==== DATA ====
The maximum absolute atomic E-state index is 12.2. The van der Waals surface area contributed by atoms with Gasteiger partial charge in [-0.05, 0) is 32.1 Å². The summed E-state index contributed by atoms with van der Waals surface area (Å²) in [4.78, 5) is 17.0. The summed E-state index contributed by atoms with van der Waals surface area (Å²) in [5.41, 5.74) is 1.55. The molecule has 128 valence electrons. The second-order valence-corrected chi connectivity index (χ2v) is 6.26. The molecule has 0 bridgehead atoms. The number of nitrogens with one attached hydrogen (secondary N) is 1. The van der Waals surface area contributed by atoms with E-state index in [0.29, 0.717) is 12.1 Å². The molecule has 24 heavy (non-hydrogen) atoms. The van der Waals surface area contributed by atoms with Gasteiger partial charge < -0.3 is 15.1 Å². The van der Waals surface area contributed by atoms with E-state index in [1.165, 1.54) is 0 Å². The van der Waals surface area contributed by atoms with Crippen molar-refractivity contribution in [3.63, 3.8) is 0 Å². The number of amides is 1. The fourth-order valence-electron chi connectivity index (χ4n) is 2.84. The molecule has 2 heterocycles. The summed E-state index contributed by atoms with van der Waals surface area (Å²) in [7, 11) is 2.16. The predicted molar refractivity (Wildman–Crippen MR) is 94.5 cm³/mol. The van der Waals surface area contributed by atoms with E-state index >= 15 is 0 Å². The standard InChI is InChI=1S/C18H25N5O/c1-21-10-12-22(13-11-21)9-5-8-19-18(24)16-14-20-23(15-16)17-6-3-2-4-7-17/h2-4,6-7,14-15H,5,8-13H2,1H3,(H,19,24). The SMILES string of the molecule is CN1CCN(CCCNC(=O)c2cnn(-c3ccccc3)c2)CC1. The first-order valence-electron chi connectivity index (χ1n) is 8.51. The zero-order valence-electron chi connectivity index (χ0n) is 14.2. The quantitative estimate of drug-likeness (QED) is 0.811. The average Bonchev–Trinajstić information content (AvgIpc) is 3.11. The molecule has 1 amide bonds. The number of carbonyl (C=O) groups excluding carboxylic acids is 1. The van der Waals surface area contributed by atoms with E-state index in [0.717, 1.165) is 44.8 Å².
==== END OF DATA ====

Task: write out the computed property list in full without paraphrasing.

The maximum absolute atomic E-state index is 12.2. The van der Waals surface area contributed by atoms with Gasteiger partial charge in [-0.05, 0) is 32.1 Å². The summed E-state index contributed by atoms with van der Waals surface area (Å²) in [4.78, 5) is 17.0. The summed E-state index contributed by atoms with van der Waals surface area (Å²) in [5.41, 5.74) is 1.55. The molecule has 128 valence electrons. The second-order valence-corrected chi connectivity index (χ2v) is 6.26. The molecule has 0 bridgehead atoms. The number of nitrogens with one attached hydrogen (secondary N) is 1. The van der Waals surface area contributed by atoms with E-state index in [0.29, 0.717) is 12.1 Å². The molecule has 24 heavy (non-hydrogen) atoms. The van der Waals surface area contributed by atoms with Gasteiger partial charge < -0.3 is 15.1 Å². The van der Waals surface area contributed by atoms with E-state index in [1.165, 1.54) is 0 Å². The van der Waals surface area contributed by atoms with Crippen molar-refractivity contribution in [3.63, 3.8) is 0 Å². The number of amides is 1. The fourth-order valence-electron chi connectivity index (χ4n) is 2.84. The molecule has 2 heterocycles. The summed E-state index contributed by atoms with van der Waals surface area (Å²) in [7, 11) is 2.16. The predicted molar refractivity (Wildman–Crippen MR) is 94.5 cm³/mol. The van der Waals surface area contributed by atoms with E-state index >= 15 is 0 Å². The standard InChI is InChI=1S/C18H25N5O/c1-21-10-12-22(13-11-21)9-5-8-19-18(24)16-14-20-23(15-16)17-6-3-2-4-7-17/h2-4,6-7,14-15H,5,8-13H2,1H3,(H,19,24). The SMILES string of the molecule is CN1CCN(CCCNC(=O)c2cnn(-c3ccccc3)c2)CC1. The first-order valence-electron chi connectivity index (χ1n) is 8.51. The zero-order valence-electron chi connectivity index (χ0n) is 14.2. The quantitative estimate of drug-likeness (QED) is 0.811. The average Bonchev–Trinajstić information content (AvgIpc) is 3.11. The molecule has 1 amide bonds. The number of carbonyl (C=O) groups excluding carboxylic acids is 1. The van der Waals surface area contributed by atoms with E-state index in [0.717, 1.165) is 44.8 Å².